Is so­cial me­dia de­stroy­ing our self-esteem?

We're so selfie ob­sessed it's dan­ger­ous As it emerges that nearly half of cos­metic surgery pa­tients have been in­flu­enced by on­line edit­ing apps, Closer speaks to two women who took dras­tic ac­tion to feel bet­ter about their In­sta­gram self­ies

Closer (UK) - - Contents - By Anna Mathe­son

Look­ing at her­self L in the mir­ror, Lucy O’grady frowned at the im­age star­ing back at her. The mum was so ac­cus­tomed to us­ing edit­ing apps to make her self­ies look per­fect, she couldn’t bear her face in real life.

In a des­per­ate at­tempt to boost her self-esteem, Lucy re­sorted to surgery, in a bid to look like her edited pho­tos.

She says, “I strug­gle with self-con­fi­dence and edit­ing apps made me feel bet­ter about my looks. But ear­lier this year a stranger mes­saged me on Face­book, ask­ing why I looked rough in some pho­tos and stun­ning in oth­ers. It was dev­as­tat­ing, so I had surgery to look like my Face­book and In­sta­gram pics. I wanted to per­ma­nently em­u­late the ef­fect of the apps.”

And Lucy’s ac­tions aren’t un­usual. A re­cent study* found that so­cial me­dia had in­flu­enced 49 per cent of cos­metic surgery pa­tients. Doc­tors have even coined the term “selfie dys­mor­phia”, to de­scribe the phe­nom­e­non.

Cos­metic Sur­geon and CMO of Dr Medispa, Dr Mu­nir Somji, ex­plains, “Apps of­fer things like flaw­less skin, then peo­ple want to recre­ate that in real life. It’s also be­com­ing com­mon to use fillers to recre­ate the ef­fect of con­tour­ing, with­out make-up.

“But some pa­tients have prob­lems with body dys­mor­phia, and will never be happy with them­selves. I’ve ad­vised some pa­tients that surgery isn’t nec­es­sary and they should stop tak­ing self­ies, as it fu­els their ob­ses­sion with their ‘flaws’.”


Tanya Goodin, founder of dig­i­tal detox con­sul­tancy Time To Log Off, sug­gests read­dress­ing the bal­ance on your so­cial feeds.

She says, “Try cut­ting down on tak­ing self­ies and fo­cus on other as­pects of life in your pictures. There are also so many pos­i­tive hash­tags like #no­make­up­selfies and #iwoke­u­p­likethis where real women share unedited pho­tos and they are great to re­mind you of what’s real.”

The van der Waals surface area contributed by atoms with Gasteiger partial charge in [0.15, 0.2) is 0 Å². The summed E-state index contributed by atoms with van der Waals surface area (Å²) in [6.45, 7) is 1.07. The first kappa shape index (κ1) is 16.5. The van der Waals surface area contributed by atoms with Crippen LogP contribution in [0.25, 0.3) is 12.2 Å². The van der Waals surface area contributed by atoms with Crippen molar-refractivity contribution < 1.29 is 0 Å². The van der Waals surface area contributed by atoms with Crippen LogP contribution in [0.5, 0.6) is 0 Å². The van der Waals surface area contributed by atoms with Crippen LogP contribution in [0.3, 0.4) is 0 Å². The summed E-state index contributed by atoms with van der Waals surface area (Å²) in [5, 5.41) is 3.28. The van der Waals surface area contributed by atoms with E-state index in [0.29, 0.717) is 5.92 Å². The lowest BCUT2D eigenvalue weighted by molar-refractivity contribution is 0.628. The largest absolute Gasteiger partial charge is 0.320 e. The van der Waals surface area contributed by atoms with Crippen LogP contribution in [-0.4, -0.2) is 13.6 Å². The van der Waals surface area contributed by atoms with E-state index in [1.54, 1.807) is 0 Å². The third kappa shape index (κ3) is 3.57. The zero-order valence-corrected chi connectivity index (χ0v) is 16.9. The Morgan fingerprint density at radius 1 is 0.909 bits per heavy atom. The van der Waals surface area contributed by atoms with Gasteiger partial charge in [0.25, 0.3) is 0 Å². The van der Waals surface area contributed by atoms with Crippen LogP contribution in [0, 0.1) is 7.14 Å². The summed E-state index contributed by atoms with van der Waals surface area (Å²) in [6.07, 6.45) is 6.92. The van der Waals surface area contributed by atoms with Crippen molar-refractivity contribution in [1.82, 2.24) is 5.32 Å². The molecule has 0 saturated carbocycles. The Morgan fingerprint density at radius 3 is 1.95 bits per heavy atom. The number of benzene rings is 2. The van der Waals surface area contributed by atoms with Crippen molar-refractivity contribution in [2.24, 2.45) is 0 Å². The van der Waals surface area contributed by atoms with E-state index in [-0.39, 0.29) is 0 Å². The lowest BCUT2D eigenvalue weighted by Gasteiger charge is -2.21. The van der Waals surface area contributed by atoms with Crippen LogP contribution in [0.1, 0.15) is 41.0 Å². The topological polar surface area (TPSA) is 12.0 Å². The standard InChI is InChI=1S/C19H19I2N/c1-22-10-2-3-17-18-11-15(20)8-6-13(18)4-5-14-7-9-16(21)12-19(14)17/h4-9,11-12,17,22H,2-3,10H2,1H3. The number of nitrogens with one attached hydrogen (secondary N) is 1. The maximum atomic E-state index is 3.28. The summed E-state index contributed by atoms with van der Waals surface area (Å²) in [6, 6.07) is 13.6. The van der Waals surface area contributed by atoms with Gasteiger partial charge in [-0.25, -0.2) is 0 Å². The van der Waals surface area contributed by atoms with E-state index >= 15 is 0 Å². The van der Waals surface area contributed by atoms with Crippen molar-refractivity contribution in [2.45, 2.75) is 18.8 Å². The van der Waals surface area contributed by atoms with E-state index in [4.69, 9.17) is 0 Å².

Wor­ry­ingly, over 50 surgery-sim­u­lat­ing apps ex­ist, al­low­ing you to edit pho­tos. And Lucy, 42, spent up to an hour a day on her self­ies.


She says, “I’d take 20 and edit my teeth, nose and hair colour, then I’d up­load five to Face­book. It wasn’t about get­ting likes, I just did it to make my­self feel bet­ter.”

Lon­doner Lucy, who is a carer for her autis­tic son, Stir­ling, 12, adds, “I felt hor­ri­ble, but I couldn’t stop – it was like a form of self-harm, I was ad­dicted. If I dated, men seemed dis­ap­pointed when they met me, as I didn’t look like my self­ies.”

In the past year Lucy – who’s suf­fered with body dys­mor­phia since her teens – has spent £2,000 on teeth whiten­ing, fillers and Bo­tox. But with each pro­ce­dure, she found some­thing else about her­self she hated. In Au­gust, she had rhino­plasty, to cor­rect her breath­ing and straighten her nose.

She says, “A div­ing ac­ci­dent had left my nose wonky. I liked my new look af­ter surgery, but I still hated my­self and started look­ing into a thread-lift to tighten up my face.”

But in Septem­ber, Lucy hit rock bot­tom. She says, “It got to the point where I hated my­self so much, I wasn’t leav­ing the house. I knew I needed to change, so I booked a trip to Greece and quit so­cial me­dia.

“It was hard, but I knew I needed a break and to spend time with my son,” she says. “While we were there, I met a friend who runs a cat sanc­tu­ary. See­ing how badly some an­i­mals are treated gave me some­thing to fo­cus on apart from my­self.”

Now, Lucy has set up a char­ity, called Kalami Kats, to re­home Greek stray cats in the UK. She’s also stopped her selfie ob­ses­sion.


She says, “I’m much calmer and hap­pier – now I’ve got some­thing I’m pas­sion­ate about, I’m not so stressed about my looks.”

She adds, “I avoid In­sta­gram, but I posted a selfie on Face­book with­out any make-up and the re­ac­tion was amaz­ing. I just want peo­ple to see the real me.”

Ruth An­der­son, 31, also turned to surgery to look “bet­ter” on so­cial me­dia.

The sin­gle PA from Ox­ford­shire says, “I’d take and edit self­ies up to six times a day, and looked to stars like the TOWIE girls for in­spi­ra­tion. In 2014, I spent £4,000 on a nose job, af­ter us­ing an edit­ing app to see how it would look smaller. I re­gret it, though, be­cause it isn’t that dif­fer­ent.”

In a bid to cre­ate her per­fect im­age, Ruth has spent nearly £20,000 on surgery and treat­ments, in­clud­ing a boob job, ve­neers and hair ex­ten­sions over a pe­riod of six years.

But she’s vowed to go no fur­ther. She says, “I’m em­bar­rassed that I was so self­ob­sessed and I’m try­ing to stay away from so­cial me­dia now.”

Lucy strug­gled with self-con­fi­dence…

She turned to cos­metic surgery…

…to em­u­late the ef­fect of her fil­tered pho­tos

Ruth be­fore all her surgery

She had a nose job af­ter us­ing an edit­ing app to al­ter her ap­pear­ance

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